The Real Story of South Africa’s National Elections by Dale T. McKinley

16 May 2014

No sooner had the final results of the recently concluded 2014 national elections been announced than President Zuma gave a predictably self-congratulatory speech lauding the result as “the will of all the people”. The reality however is that the ANC’s victory came from a distinct minority of “the people”. The real ‘winner’, as has been the case since the 2004 elections, was the stay away ‘vote’.

1913 land act: Change is written into the Constitution by Sipho M Pityana (Mail & Guardian), 14 June 2013

18 June 2014

The centenary of the Land Act of 1913 is an opportunity to reflect on its role in constructing a society based on inequality and dispossession.

This occasion arises 17 years after the enactment of the South African Constitution, the guiding law in our approach to land policies and redistribution.

Opinion: Threat to traditional works by Owen Dean (Cape Times), 20 August 2013

27 August 2013

In 2004, the cabinet approved the adoption of a policy on indigenous knowledge systems, known as the IKS Policy. Pursuant to this, the Department of Trade and Industry (DTI) formulated a policy document on the protection and commercialisation of indigenous knowledge. This policy sought to recognise and protect indigenous knowledge as a form of intellectual property and to enable and promote the commercial exploitation of such material for the benefit of the indigenous communities from which the material originated.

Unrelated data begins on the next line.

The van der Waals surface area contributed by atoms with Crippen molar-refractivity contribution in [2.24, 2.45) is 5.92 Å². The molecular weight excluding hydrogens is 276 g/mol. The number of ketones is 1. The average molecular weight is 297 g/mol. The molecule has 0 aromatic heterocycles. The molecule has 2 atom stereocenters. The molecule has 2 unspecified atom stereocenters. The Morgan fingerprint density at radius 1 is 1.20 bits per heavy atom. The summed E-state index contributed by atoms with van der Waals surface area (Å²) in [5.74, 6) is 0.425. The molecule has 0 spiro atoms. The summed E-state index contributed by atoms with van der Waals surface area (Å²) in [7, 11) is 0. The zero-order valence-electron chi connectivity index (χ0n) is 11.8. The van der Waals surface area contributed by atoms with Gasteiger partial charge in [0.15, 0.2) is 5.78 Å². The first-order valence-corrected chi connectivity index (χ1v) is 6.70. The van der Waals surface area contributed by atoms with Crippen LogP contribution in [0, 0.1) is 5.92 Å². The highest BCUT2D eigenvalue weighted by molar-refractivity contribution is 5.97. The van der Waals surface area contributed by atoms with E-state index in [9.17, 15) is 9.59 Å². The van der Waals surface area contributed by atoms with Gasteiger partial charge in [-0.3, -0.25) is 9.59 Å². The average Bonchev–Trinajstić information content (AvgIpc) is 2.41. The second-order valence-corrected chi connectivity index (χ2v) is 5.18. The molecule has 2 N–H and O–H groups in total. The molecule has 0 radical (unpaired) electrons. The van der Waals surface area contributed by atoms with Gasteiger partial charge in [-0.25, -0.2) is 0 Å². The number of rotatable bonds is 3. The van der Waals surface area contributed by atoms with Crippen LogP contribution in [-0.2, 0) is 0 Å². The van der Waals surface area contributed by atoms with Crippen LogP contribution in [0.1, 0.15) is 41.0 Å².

What is still wrong with the Protection of State Information Bill? by Verne Harris

28 August 2013

The Protection of State Information Bill’s (POSIB) long passage through Parliament saw it emerge finally in April 2013. It then went to the President’s office for signing into law, where months later it remains in limbo. This is not surprising, given the Bill’s many flaws and its vulnerability to a constitutionality challenge. 

In our view, four of its flaws are fundamental:

  • It sets up an access to state information regime parallel to that envisaged in the Constitution and given force by the Promotion of Access to Information Act (PAIA)

Campaign to Boycott the Oral History Conference at Hebrew University of Jerusalem (AlternativeNews), 12 August 2013

5 September 2013

Dear Colleagues:

We are a group of Palestinian, Israeli, and other oral historians and academics from Europe, South Africa, and North America calling on you to boycott the June 2014 ‘International Conference on Oral History’ organised by the Oral History Division of the Avraham Harman Institute of Contemporary Jewry, The Hebrew University of Jerusalem. While all Israeli universities are deeply complicit in the occupation, settler-colonialism, and apartheid, the Hebrew University of Jerusalem is particularly noteworthy, as we explain below. 

Yesterday’s Poems and the Poets of Yesterday’s South Africa and towards New Poems and Poets for the Unfinished and Continuing Struggle for a New South Africa by Saleem Badat, 29 May 2004

5 September 2013

Keynote Address to the IMBIZO ON

Peninsula Technikon

Chairperson, colleagues and comrades

How Zimbabwe assisted apartheid South Africa:Gukurahundi (TheIndependent), 5 September 2013

6 September 2013

IN the aftermath of Zanu PF founder and former minister Enos Nkala’s death, debate has been raging about his role in Zimbabwe’s political history, particularly the liberation struggle, as well as his contribution to nation-building, and also repression in the mid-south-western regions immediately after Independence in 1980.

‘Ordinary People will drive our change’ by Imraan Buccus

10 September 2013

IN THE week when Pretoria University philosophy lecturer Louise Mabille had to resign her post after expressing racist views it was easy to feel depressed about the academic world. But at the same time, as news of Mabille’s disgusting racism was breaking, I had been through one of the most important books I’ve read in years – Gillian Hart’s Rethinking the South African Crisis.